14 February 2019 3 min read

What a trip to A&E taught me about research

Of all the unexpected places THIS Institute has taken me over the past year, the busy corridors of an accident and emergency department might be the most memorable.

I remember trying in vain to get my head around all the different scrub colours buzzing past me. While jumping out of the way of the never-ending stream of patients arriving at the doors, I was struck by the sheer lack of space, the importance (or lack) of flow and the corresponding workarounds.

I’ll also never forget the camaraderie, or the simple joy on a paramedic’s face when they found a moment to sip a tea. Inevitably, that joy was quickly replaced by a wry smile as they dumped their freshly made drink when the radio summoned them to another call out.

But above all, I was deeply impressed with the expertise of the staff I met, and their dedication to making healthcare the best it could be. And, as deputy director of an institute that studies healthcare improvement, I couldn’t help but marvel at how much they had to offer to our research. If I came in with any pre-conceived notions about what needed investigation or improvement, they were quick to show me that there was more to the story. In just a few hours with them, I learned so much about how the NHS works. I can only imagine the insights they gain being part of it every day.

These visits got me even more excited about THIS Institute’s commitment to involving NHS staff in our research. And they reinforced the need to do so effectively.

That’s why I’m especially proud of THIS Institute’s latest report Involving NHS staff in research. In partnership with RAND Europe, we used a rapid evidence review and interviews with experts to identify the many reasons NHS staff get involved with research, the barriers that prevent their involvement, and their impact when they do get involved.

For NHS staff reading the report, I suspect the one finding that will come as no surprise is the importance of time. Designing research studies, analysing data and other forms of active engagement are time-consuming, and time is at a premium for NHS staff. That was clear from my short time in accident and emergency, where staff worked at a relentless pace to triage patients and ensure that they were seen in the target time, while offering a high standard of care. It’s hard to find time for research when even nipping to the loo is challenging!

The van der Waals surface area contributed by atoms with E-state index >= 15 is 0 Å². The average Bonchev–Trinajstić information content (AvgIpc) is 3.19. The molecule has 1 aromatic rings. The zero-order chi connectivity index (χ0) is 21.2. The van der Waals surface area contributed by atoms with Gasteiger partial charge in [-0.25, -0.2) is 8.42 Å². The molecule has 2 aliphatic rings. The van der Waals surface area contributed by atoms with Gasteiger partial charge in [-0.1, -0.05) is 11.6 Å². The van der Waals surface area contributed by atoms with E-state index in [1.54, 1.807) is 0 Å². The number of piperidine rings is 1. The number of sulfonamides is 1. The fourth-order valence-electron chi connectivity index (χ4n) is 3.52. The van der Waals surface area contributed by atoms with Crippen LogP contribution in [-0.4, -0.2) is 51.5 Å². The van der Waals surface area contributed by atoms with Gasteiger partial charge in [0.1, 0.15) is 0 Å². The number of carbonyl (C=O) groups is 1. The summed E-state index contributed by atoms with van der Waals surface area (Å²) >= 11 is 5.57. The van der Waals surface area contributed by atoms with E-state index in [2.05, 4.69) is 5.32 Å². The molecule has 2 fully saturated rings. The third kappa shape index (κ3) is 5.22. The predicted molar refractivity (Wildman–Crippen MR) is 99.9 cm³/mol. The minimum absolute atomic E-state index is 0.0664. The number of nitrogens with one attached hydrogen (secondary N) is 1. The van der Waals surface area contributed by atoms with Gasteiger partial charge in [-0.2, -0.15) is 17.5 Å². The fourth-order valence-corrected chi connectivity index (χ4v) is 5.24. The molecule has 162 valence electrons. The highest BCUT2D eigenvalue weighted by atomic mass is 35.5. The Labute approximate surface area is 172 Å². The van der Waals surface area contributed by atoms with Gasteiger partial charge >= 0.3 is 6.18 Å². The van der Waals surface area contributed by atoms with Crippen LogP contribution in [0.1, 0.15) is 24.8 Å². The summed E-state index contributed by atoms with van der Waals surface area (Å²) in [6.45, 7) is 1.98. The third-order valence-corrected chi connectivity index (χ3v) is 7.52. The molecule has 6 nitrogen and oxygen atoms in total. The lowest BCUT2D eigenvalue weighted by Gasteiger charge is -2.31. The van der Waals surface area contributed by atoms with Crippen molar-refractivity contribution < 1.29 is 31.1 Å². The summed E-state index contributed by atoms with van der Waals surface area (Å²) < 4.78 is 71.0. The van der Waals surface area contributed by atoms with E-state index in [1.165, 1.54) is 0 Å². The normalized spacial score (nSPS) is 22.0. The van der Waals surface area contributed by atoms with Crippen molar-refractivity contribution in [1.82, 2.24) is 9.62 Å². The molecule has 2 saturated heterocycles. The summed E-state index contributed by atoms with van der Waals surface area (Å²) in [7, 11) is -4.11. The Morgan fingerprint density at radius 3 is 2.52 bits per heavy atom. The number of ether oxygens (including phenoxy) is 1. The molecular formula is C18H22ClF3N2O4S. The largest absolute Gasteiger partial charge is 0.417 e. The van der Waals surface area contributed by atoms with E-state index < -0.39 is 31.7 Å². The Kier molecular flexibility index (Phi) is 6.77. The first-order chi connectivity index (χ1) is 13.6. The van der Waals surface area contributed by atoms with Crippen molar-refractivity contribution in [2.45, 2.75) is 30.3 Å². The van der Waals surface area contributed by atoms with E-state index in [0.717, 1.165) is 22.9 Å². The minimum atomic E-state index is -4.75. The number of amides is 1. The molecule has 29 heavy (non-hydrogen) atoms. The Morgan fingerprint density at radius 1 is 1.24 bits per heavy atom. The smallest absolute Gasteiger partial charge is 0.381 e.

In just a few hours with them, I learned so much about how the NHS works. I can only imagine the insights they gain being part of it every day.

But time is far from the only barrier preventing staff from getting involved. We found that a lack of funding, lack of support, and a perceived lack of knowledge, skills and confidence were also factors. Those perceptions were often related to lack of exposure to research.

When it comes to exposure, our report found that research opportunities were not distributed evenly among NHS staff. Doctors generally have more chances to get involved than other staff groups, clinicians who don’t hold academic post haven’t been involved as much as they could be, and there was relatively little literature about involving non-clinical staff in research. Though some excellent work in recent years has helped level the playing field for a wider range of NHS staff, we’ve only scratched the surface of their potential.

So how do we realise that potential? Our research shows it’s going to take a few different approaches, and we may have to be bold. Can NHS career structures evolve to better support involvement in research? Can time to conduct research be built into the system, beyond clinical and academic fellowship models? What role can citizen science play?

These are tough questions without easy answers. But if we’re serious about doing research that meets the needs of NHS patients and staff, while allowing those paramedics the chance to finish the occasional hot beverage, we need to keep asking.

We’ll take our next shot at answering these big questions in the spring, when we publish the second report in our two-part series on involvement. That report will focus on patient and public involvement (PPI) in research.